The Sixth Estate
Tuesday, October 12, 2004
QUOTE OF THE DAY : "It is an infantile superstition of the human spirit that virginity would be thought a virtue and not the barrier that separates ignorance from knowledge." -Voltaire

SONG OF THE DAY : DJ Shadow - Blood On The Motorway

LINK OF THE DAY : Incredible Jet Ride

I grant him bloody,
Luxurious, avaricious, false, deceitful,
Sudden, malicious, smacking of every sin
That has a name.

In Search of a Canadian Identity.

I was born in Canada. I consider myself Canadian. I also love what my nation believes in and stands for. However, recent trends have upset me. The fire that once burned bright in my country is growing dim. It seems that the only national identity my fellow Canadians see is this : We're not the United States.

People seem to pride themselves on this fact. When asked about what it means to be Canadian, most can't come up with anything except "Well we're not the United States."

My history professor showed us the results of a survey done at U of T last year. The survey was taken in response to the Iraq war. It simply asked this.

"Would you fight for Canada?"


"Would you fight for Canada if it were attacked?"

The response was an overwhelming No. NO!? On both counts! Now maybe this is just the response of a bunch of young left wing students, but whatever happened to fighting for something you believe in? Isn't this great country of ours worth defending? I'm honestly very distressed by this.

I myself would take up arms to defend this country in an instant. Now maybe this is just the sentiment of a man who's family has a proud history of serving in wartime. I had relatives that have served in The Boer War, The Great War, World War 2 and Korea. I think we can agree that in the majority of these conflicts it was necessary for Canada to fight. Whatever the reasons, my relatives heeded the call, and I would do the same in a second if it came down to that.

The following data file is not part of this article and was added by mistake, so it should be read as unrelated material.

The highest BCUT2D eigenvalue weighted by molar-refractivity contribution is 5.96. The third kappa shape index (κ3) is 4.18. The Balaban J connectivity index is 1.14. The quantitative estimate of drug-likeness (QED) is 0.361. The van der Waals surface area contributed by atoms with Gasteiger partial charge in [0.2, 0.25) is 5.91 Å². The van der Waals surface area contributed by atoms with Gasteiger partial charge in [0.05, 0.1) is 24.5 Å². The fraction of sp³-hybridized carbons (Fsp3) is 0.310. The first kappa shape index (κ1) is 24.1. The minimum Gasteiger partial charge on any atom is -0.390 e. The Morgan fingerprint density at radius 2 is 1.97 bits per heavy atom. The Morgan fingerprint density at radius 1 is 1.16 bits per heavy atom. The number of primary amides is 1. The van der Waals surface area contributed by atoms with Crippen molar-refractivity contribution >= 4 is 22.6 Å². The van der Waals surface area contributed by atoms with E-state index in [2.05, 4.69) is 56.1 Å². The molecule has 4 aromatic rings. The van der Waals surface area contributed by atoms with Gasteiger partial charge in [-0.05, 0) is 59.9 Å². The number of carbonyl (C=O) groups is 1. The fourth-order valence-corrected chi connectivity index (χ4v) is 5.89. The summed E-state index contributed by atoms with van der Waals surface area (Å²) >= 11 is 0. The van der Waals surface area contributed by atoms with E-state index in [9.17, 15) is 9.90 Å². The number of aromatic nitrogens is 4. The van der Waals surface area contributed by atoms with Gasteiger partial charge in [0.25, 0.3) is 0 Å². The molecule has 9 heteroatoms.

If they had taken the same survey in 1880, 1914, 1939, even in the 1950's... The answer would have been a resounding yes.

I don't know why the answer was no. Canada is not a melting pot like the United States. In the U.S. , you become American when you emigrate there, and eventually your original culture is melted away, so to speak. Our nation is multicultural. When people immigrate here, their cultures are nurtured and encouraged. Canada's national identity is that it has no national identity. Our culture, a non-culture. A multicultural mix.

Do you need a national identity to fight for your nation? Yes. And Canada has an identity. I don't know what it is, it's something intangible that I just know is there. I'm primarily of British descent, so identify with the UK and it's problems as well, but I'm a Canadian. My ancestry does define who I am... But doesn't make me value what I have here, in Canada any less.

If I split up the branches of my family, in terms of how long they have been in Canada it works out like this. My grandmother's family has been in Canada since the 1750's. My grandfather's family has been in Canada since the early 20th century. My other grandmother's family is the early 20th century also. My other grandfather and great uncle came to Canada in 1941, in the middle of World War 2. That basically makes me 3rd or 4th generation Canadian for the most part.

The last 50 years has seen Canada's population grow immensely. Mostly due to immigration. Toronto is the most culturally diverse city in the world.

Is it because I was born in Canada that I feel this way? Is because many of the students surveyed were immigrants that they felt this way? Do I value the freedom I have in Canada more? That's the way it seems.

I'm not saying this because I'm anti-immigration. Hell if it weren't for immigration I wouldn't be here. I don't think the issue is about immigrants. I'm sure there were Canadian born students that took that survey. In the end, I just want people to take pride in what we have in Canada. It is worth fighting for.

- Will


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